Champagne, cookies, balloons and flowers. Kelsey-Lee Barber's world championship party arrived back in Canberra to a hero's welcome on Tuesday morning.
But the javelin star is already starting to shift her focus to the Tokyo Olympic Games, declaring she wants to create her own legacy to inspire the next generation.
Barber and Canberra's other world championship athletes Melissa Breen and Lauren Wells returned home on the same flight as cyclist Chloe Hosking.
Barber was the main attraction after claiming gold at the world titles in Doha last week, putting herself in a perfect position less than a year before the Olympics.
It has also thrust her into the spotlight as one of Australia's biggest medal hopes next year, especially after the retirement of Sally Pearson.
"I guess it's a coincidence Sally retired this year and I was able to step up and win a gold medal," Barber said.
"But I don't want to look to fill the spot Sally had in track and field. She was an amazing athlete and I don't want to step into that role.
"I'd prefer to make my own pathway in the sport and inspire a generation of throwers as they come through. More than anything I just want to share it with other athletes.
"I'd love to see more athletes taking the reins in athletics in Australia rather than just one person."
Barber was greeted by training partners and junior athletes, as well as proud parents Keith and Bev, when she walked through the arrival doors with her gold medal.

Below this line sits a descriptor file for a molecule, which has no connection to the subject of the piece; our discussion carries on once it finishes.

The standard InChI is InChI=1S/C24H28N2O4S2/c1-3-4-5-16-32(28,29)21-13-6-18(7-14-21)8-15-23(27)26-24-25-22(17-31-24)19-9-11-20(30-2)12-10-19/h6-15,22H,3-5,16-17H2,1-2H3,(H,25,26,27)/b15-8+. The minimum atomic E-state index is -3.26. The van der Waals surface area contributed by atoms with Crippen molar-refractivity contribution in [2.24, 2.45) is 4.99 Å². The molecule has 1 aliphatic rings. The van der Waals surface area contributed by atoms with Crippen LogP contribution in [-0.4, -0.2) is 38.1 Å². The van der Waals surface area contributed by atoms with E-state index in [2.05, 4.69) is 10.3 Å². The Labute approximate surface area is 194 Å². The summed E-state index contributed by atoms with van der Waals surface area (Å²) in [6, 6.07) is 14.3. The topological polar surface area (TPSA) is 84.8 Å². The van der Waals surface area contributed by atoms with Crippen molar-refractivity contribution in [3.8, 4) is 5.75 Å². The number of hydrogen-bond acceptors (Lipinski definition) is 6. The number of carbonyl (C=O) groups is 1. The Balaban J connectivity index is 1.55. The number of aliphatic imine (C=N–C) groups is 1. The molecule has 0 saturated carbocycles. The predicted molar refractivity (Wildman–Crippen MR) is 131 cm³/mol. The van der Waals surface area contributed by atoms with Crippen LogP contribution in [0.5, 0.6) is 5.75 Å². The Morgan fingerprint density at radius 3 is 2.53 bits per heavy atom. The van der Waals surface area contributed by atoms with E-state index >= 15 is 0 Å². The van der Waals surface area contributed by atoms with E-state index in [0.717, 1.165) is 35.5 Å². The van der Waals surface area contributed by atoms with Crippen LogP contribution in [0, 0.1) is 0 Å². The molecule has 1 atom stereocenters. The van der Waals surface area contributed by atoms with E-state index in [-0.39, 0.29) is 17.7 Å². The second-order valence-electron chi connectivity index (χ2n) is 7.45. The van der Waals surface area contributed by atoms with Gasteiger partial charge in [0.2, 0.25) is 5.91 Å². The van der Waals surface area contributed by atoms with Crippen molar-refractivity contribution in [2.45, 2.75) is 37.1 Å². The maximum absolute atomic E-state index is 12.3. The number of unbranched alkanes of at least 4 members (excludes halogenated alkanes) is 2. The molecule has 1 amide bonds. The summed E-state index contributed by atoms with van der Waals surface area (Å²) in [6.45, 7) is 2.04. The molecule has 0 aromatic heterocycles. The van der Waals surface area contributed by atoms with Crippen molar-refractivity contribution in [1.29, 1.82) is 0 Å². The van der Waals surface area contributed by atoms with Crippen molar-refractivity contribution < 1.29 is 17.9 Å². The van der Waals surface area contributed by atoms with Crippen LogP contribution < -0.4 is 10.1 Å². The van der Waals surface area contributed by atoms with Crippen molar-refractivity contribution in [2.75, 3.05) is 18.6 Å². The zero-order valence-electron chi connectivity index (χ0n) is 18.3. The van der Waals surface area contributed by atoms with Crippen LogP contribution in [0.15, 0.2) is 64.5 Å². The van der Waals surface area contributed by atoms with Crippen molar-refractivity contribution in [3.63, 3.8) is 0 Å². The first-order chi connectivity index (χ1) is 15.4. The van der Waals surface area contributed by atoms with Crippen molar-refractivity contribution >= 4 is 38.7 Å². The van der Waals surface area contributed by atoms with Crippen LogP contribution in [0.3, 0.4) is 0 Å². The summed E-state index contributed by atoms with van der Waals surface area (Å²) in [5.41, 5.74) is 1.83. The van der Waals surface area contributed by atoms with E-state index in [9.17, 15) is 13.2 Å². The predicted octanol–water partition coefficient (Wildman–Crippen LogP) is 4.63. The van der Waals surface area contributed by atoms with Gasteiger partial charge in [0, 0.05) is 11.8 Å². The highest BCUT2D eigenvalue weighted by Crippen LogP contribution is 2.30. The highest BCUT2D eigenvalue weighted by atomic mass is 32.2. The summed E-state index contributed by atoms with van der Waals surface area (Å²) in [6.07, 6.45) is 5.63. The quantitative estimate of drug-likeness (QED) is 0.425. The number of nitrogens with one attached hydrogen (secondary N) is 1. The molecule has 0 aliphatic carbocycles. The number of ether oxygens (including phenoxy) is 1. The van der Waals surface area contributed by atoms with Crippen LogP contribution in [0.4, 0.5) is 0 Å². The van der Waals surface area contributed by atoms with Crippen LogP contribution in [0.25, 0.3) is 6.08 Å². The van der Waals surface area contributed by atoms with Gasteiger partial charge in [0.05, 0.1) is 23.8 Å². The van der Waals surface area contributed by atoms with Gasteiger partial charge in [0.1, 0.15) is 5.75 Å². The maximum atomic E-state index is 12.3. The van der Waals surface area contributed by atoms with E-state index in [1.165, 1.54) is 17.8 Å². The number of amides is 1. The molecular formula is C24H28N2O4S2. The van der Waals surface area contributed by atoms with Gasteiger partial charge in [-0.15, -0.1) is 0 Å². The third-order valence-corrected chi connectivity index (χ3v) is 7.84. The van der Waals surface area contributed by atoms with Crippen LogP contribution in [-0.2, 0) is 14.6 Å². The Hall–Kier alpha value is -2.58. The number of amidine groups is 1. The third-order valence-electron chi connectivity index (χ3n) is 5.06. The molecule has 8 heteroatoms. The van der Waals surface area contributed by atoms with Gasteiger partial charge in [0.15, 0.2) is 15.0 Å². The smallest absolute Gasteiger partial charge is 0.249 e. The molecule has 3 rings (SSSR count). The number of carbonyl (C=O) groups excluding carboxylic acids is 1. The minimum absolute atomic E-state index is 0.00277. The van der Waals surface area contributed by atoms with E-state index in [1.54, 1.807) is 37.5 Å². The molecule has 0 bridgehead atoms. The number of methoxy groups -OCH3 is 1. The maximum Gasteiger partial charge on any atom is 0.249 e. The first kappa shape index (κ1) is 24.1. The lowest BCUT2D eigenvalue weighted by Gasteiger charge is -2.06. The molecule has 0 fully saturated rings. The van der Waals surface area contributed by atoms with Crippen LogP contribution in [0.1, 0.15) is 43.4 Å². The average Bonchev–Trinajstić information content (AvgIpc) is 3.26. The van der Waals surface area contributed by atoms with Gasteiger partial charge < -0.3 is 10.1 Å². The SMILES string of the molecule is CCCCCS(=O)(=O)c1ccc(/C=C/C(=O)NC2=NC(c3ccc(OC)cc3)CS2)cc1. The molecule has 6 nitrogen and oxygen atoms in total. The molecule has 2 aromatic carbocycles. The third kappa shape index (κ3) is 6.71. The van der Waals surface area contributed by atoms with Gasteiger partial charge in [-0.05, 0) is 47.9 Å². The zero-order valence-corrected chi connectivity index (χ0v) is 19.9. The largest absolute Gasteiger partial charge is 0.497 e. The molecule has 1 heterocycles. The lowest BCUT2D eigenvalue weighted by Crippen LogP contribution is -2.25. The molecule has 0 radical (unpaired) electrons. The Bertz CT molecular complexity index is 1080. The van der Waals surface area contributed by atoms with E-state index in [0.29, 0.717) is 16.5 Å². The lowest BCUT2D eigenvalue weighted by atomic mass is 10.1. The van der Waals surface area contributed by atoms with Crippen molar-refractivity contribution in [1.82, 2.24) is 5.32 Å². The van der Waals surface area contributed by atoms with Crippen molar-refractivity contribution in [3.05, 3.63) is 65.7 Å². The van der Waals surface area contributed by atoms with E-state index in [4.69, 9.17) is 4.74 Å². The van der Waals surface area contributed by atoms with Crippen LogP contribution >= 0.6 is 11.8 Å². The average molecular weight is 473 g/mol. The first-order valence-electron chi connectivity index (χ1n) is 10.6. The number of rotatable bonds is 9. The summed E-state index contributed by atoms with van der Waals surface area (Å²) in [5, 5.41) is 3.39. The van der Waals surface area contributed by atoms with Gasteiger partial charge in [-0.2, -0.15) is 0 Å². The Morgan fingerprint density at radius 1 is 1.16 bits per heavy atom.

She hopes to walk through the same door next year with Olympic gold dangling around her neck.
"That's definitely the goal and I think I can take confidence from [last week]," Barber grinned.
Barber has been in brilliant form over the past 18 months, starting with winning silver at the Commonwealth Games on the Gold Coast last year.
She has hit her peak this year, throwing a personal best 67.7 metres in Switzerland and using a three-month stint in Europe to launch her world title bid.
The 28-year-old puts her remarkable form down to overhauling her training regiment after crashing out of the Rio Olympics three years ago.
"I've had a few people ask me [about what's changed] and it's honestly just about consistency," Barber said.
"After 2016 in Rio, there were some things that needed some big improvements and we addressed those.
"It's just been consistent training, consistent work and then topping up what I needed to with my body and the mental side of things.
"Its been an accumulation of really good work. I had some injuries in 2016 and my body wasn't coping with the load of throwing. We needed to address what that was.
"Back then it was my back and core strength, which we've addressed. I'm looking to go further and push the distance."
Dad Keith and mum Bev might have to start mass producing their special shirts if Barber continues her rise on to the world stage.
Keith was itching to see his daughter, taking a close look at her gold medal and then telling her: "I'm so proud of you".
Returning to Canberra after more than 100 days on the road with coach and husband Mike helped Barber's achievements finally sink in.
"Honestly, it hasn't sunk in and I don't know if it will. I'm still replaying the moment and trying to understand what I was able to achieve," Barber said.
"I thought I'd done enough to get on the podium. I think it's going to start sinking in now that I'm home because you're in a bubble when you're over there. Seeing family and friends ... it's nice to share it with them."